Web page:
Ebrahim Patel

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Ebrahim Patel
Ebrahim Patel - World Economic Forum on Africa 2011.jpg
Minister of Economic Development
Incumbent
Assumed office
11 May 2009
President Jacob Zuma
Personal details
Born 1962 (age 51–52)
District Six, Cape Town
Nationality South African
Political party ANC
Religion Islam

Ebrahim Patel (born in 1962 in District Six in Cape Town)[1] is a South African cabinet minister, holding the position of Minister of Economic Development. [2]

Background[edit]

He comes from a working-class family, with his mother, a garment worker, being the sole bread winner.

He grew up in Lansdowne and Grassy Park.

He has three children, Amilcar, Iqraa and Zamir[3]

Education[edit]

He completed high school in 1979 and was one of the top 10 matriculants nationally, which afforded him bursaries and scholarships that led him to complete a university degree.

He started his tertiary education at the University of the Western Cape in 1980, but due to delays from being politically active, he ended up completing his degree through the University of Cape Town a few years later.[3]

Early Political and Labour Activism[edit]

Patel became involved in worker and student struggles while at high school and led the student boycott of Fatti’s and Monis products during a worker strike at the pasta factory in March 1979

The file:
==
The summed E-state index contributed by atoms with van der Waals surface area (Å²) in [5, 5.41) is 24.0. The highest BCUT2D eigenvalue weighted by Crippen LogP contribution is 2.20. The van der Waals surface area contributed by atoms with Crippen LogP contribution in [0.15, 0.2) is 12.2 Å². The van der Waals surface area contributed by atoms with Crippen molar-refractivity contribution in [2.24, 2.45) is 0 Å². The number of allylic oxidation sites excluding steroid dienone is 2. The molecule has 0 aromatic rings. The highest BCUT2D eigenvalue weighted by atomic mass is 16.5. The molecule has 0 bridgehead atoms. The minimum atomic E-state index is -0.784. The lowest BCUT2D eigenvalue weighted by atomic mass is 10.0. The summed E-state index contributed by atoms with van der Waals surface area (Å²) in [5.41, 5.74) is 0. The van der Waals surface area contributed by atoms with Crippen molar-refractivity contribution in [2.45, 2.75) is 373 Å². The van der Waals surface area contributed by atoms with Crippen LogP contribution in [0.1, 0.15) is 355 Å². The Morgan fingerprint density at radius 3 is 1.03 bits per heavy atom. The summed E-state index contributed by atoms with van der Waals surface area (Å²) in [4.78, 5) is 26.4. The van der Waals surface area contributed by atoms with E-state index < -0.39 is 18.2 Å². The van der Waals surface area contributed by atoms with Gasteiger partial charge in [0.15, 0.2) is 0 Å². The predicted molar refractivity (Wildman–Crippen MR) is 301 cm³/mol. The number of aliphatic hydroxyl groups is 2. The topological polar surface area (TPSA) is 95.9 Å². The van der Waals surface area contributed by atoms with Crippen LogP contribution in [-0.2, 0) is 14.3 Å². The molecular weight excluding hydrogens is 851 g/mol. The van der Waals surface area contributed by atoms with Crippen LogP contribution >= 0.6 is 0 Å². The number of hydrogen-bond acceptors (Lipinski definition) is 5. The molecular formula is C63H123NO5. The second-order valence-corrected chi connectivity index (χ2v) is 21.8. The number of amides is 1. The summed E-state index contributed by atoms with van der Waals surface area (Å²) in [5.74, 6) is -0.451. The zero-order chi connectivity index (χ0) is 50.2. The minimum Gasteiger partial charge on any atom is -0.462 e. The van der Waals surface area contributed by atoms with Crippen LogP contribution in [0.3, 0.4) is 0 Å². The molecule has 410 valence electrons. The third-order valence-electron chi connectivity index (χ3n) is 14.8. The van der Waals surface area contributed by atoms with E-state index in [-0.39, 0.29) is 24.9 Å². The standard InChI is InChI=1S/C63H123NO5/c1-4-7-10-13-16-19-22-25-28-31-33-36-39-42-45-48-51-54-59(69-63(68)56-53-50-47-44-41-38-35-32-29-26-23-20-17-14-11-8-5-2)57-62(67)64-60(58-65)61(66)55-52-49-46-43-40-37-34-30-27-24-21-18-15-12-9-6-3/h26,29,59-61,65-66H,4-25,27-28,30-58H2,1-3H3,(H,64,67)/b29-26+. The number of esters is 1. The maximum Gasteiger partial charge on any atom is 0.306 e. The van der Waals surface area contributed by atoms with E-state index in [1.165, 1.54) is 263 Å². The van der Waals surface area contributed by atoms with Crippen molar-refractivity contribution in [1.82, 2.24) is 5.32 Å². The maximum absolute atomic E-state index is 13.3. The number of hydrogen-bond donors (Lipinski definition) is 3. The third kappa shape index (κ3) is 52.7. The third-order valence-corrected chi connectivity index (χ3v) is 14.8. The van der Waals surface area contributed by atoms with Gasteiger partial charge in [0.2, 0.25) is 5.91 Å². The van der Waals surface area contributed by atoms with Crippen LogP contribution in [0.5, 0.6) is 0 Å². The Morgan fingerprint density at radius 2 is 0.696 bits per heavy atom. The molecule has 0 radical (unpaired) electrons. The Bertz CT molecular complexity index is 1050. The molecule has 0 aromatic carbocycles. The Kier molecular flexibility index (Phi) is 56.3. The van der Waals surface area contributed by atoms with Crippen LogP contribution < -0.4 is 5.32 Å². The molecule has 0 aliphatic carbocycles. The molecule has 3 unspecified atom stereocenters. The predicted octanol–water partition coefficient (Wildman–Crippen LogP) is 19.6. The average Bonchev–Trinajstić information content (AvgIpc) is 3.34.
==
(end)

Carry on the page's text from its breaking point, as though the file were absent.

During his first year at the University of the Western Cape in 1980, he was a leader in a nation-wide student uprising that started in Cape Town. He was detained under Section 10 of the Internal Security Act and was kept for a number of months at Victor Verster prison in Paarl. He was released without being charged.

During this period, he was actively involved in anti-apartheid activities, from campaigns against the celebration of the old Republic, to campaigns against the Coloured Representative Council and the tricameral parliament. He became involved in struggles over access to housing and electricity. He established community organisations in the Lotus River-Grassy Park-Parkwood area. He worked closely with activists from different areas including Trevor Manuel, who represented communities in Kensington-Factreton area, in the Cape Areas Housing Action Committee (CAHAC).